Sad about losing Google Reader? Spare a thought for the blogs you had listed on it

Which blogs will lose out?

Google announced last night that it will be shutting down its RSS feed, Google Reader, in a couple of months. It was an unpopular decision. On twitter the black smoke rising from Google obsured most other news - "Google Reader" reached the top of worldwide trends, even with a new pope elected - and every tweet was outraged.

Some of these outraged twitter users were clearly hoping that their disappointment might make Google change their minds. After all, it's a user-influenced feature - no? Well no. At least, not enough of one:

"We know Reader has a devoted following who will be very sad to see it go," said Google's Alan Green on the Google Reader blog. "We're sad too ... as a company we’re pouring all of our energy into fewer products. We think that kind of focus will make for a better user experience."

The thing that we're all finding it hard to grasp, as Alex Kranowitz over at Forbes points out, is that Google was never ours. As flies to wanton boys are we to Google software engineers; they kill us for their sport. He writes:

We are all participants in a user driven Internet, but we are still just the users, nothing more. No matter how much work we put in to optimize our online presences, our tools and our experiences, we are still at the mercy of big companies controlling the platforms we operate on. When they don’t like what’s happening, even if we do, they can make whatever call they want. And Wednesday night, Google made theirs.

Bottom line, we shouldn't have let ourselves get so comfortable. Even with the big, stable companies like Google, the online landscape can shift under our feet with very little warning.

But life goes on, and after the various stages of mourning, we'll all find another RSS feed to use. The real losers here will be blog publishers. Blog publishers shouldn't have got comfortable either. As today's news suggests, building any sort of strategy on the existence of a feature provided by companies like Google is a major flaw.  Marginal Revolution reckons the blogs that will be harmed most are the infrequent blogs (which don't show appear in searches so frequently, and which you might not visit on a regular basis), and those with a lot of ads, like Forbes (where every lost hit costs). But then it's hard not to build strategies on features run by online behemouths, because they have the power to hugely influence how well you do. Bloggers are in a sticky situation.

The decision was made, according to Google, because "usage has declined" - but it's difficult not to see the decision as Google flexing its muscles, showing publishers just how much power it has. They'll have to take their chances with Google search and Google news now. 

Google Reader is closing down. Photograph: Getty Images

Martha Gill writes the weekly Irrational Animals column. You can follow her on Twitter here: @Martha_Gill.

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France to bulldoze Calais Jungle days after child refugees arrive in the UK

The camp houses thousands. 

Refugees and migrants in Calais began queuing up for buses this morning as the French authorities plan to demolish the "Jungle" camp.

But activists fear that, unless France significantly speeds up its asylum process, the displaced people will simply move to other camps along the northern French coast.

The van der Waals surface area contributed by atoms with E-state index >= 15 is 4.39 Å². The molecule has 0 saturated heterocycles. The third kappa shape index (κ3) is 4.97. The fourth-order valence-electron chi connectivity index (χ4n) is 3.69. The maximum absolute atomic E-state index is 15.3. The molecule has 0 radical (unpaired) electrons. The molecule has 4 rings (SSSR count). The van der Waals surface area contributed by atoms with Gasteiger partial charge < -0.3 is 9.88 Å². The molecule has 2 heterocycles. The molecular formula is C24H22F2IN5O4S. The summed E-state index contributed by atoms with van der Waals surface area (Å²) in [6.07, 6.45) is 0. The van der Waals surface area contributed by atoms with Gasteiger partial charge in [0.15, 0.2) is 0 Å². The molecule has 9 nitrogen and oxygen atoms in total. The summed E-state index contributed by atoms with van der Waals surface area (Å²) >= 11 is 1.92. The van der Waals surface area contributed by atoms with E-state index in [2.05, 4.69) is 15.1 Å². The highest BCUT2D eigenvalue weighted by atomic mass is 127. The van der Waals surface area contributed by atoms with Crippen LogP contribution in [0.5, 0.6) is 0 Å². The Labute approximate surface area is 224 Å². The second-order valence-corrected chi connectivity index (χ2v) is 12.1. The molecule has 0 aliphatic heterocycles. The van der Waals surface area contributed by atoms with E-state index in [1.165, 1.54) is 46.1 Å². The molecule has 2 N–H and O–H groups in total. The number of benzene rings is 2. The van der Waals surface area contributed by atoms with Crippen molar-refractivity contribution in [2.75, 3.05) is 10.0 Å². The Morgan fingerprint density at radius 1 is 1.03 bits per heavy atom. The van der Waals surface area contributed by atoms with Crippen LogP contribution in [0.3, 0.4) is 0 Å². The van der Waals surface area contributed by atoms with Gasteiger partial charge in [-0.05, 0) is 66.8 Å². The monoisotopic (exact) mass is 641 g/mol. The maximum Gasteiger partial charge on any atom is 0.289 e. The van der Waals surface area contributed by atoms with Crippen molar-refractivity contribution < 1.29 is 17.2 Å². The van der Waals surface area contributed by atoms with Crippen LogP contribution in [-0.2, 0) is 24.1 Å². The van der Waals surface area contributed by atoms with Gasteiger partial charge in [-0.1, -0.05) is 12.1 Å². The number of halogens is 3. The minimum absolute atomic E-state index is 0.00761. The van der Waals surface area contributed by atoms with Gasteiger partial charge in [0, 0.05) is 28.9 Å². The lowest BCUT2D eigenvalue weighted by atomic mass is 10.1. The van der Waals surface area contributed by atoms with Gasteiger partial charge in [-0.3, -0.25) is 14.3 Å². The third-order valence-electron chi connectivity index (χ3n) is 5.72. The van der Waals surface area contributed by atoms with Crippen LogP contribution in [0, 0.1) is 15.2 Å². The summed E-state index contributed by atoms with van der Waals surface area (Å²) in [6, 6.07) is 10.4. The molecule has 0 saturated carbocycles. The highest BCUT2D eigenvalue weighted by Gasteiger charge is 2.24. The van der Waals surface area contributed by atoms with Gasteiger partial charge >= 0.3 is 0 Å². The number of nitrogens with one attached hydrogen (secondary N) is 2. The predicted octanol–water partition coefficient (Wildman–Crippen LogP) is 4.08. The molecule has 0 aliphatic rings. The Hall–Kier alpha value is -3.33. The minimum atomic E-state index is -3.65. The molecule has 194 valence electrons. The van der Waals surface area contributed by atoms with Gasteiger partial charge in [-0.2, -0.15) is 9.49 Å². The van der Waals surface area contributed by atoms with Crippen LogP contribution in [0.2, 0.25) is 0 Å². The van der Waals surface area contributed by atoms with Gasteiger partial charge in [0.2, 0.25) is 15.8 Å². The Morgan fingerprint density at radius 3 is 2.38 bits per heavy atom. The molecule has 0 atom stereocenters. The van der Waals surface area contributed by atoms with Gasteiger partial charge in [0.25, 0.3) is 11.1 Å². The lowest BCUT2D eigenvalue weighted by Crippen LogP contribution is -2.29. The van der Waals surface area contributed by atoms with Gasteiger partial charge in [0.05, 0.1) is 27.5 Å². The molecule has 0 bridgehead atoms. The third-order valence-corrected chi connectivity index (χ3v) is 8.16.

Meanwhile, the first children of Calais brought to the UK under the Dubs Amendment arrived at the weekend.

The camp known as the Jungle, in a wasteland by the port of Calais, is actually the latest manifestation in a series of camps established since 1999, when a French reception centre became too crowded.

However, it has swelled as a result of the refugee crisis, and attempts by residents to sneak onto lorries entering the Channel Tunnel have become daily occurences. The French authorities bulldozed part of it earlier this year.

Ahead of the latest demolishment, which is expected to happen on Tuesday, Clare Moseley, founder of Care4Calais, said: “In February this year over 50 per cent of the camp was demolished and yet six months later the camp is bigger than it has ever been before. 

"This is clear evidence that demolitions do not act as a deterrent.  The refugees come because they have no choice."

Future refugees will go to other camps with even less facilities, she warned.

The camp houses thousands of residents, but because of the authorities' unwillingness to legitimise it, there is no official presence. Instead, the residents must rely on volunteer aid services and have little means to stop intruders entering. 

Although conditions in the camp can be dire, residents have created a high street with basic tent shops and restaurants catering to the needs of its displaced population. Many of those in the camp say they are there because they hope to be reunited with family in Britain, or they have given up on ever being processed by the French authorities. 

After the UK government was pressurised into passing the Dubs Amendment, which provides sanctuary to unaccompanied child refugees, some children from the camp have arrived in the UK. The first group is reportedly mostly girls from Eritrea, who will be processed at a UK immigration centre.

One of the MPs crucial to ensuring the Dubs Amendment delivered, Stella Creasy, said many more still needed help. 

Children reunited with their families under the Dublin Convention arrived in the UK last week, although their arrival was overshadowed by a debate over age checks.  

Julia Rampen is the editor of The Staggers, The New Statesman's online rolling politics blog. She was previously deputy editor at Mirror Money Online and has worked as a financial journalist for several trade magazines.